April 11, 2011 at 5:03 pm |
  6. Kenrick Benjamin

    Mr. Harry Tuttle gave us some dates please.

    April 11, 2011 at 4:47 pm |
  7. ralk

    Where do you people come up with this nonsense! who write this stuff anyway.

    April 11, 2011 at 4:47 pm |
  8. Meg

    "The Bible would have been “a very different book and may have produced a very different history for mankind,” had it drawn on the work of philosophers and writers as opposed to prophets and apostles" – Unfortunately Mr. A.C. Grayling does not know the true author of the Bible...these prophets and apostles may have written the words down but they are the words of God. He right about one thing the bible would have been different if it was the work of prophets and apostles...it would not have been the bible....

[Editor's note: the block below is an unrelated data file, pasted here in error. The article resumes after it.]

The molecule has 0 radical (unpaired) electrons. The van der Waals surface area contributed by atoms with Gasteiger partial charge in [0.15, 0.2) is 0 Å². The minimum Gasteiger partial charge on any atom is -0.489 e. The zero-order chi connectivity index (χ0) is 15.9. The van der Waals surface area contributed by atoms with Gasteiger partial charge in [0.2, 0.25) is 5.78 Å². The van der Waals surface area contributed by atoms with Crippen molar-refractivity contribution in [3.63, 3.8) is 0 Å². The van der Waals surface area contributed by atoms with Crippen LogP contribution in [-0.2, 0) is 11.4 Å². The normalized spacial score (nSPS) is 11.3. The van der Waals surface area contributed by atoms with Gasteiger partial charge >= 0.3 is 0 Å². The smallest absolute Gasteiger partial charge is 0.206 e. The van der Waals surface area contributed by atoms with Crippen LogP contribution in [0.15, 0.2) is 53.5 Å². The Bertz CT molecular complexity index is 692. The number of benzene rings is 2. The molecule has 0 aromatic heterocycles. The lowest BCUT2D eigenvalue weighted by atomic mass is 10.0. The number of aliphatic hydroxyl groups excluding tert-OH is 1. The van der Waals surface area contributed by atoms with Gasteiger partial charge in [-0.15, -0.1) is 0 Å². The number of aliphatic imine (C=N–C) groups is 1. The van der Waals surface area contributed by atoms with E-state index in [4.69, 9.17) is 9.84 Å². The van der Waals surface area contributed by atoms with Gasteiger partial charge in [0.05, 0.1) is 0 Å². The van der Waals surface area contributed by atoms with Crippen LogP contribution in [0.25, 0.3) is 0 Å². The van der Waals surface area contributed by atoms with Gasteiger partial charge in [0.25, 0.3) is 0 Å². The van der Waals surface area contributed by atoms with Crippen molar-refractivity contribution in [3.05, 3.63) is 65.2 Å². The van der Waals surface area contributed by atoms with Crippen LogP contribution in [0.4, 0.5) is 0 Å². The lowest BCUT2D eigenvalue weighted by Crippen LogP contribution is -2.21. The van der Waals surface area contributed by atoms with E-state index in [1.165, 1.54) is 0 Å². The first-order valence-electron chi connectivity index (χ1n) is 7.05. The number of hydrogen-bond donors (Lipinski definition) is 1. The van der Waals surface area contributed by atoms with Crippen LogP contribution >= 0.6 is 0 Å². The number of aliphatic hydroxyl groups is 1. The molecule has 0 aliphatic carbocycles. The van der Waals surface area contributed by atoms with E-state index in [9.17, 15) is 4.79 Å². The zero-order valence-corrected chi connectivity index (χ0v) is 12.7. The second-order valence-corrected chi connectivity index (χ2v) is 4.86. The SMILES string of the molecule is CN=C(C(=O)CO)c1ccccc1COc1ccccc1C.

April 11, 2011 at 4:47 pm |
    • MagickMan

      Please read "Misquoting Jesus". Whatever or whoever wrote the long lost 'original' texts had a lot less input that you think into the many thousands of versions of what we currently call "The Bible". Ironic isn't it? The concept of "The" implies that there's only one, but in reality there are more different versions of that one book than there are words in it.

      April 11, 2011 at 4:53 pm |
    • JustPassingThrough

      I'm curious....do you also worship Zeus and Athena? If not, why don't you? They were around for thousands of years and believed in by millions of people. Possibly before the Hebrew God. So, why don't you worship them? Your answer to that question will be the exact reason that athiests don't worship YOUR God/Christ. Interesting.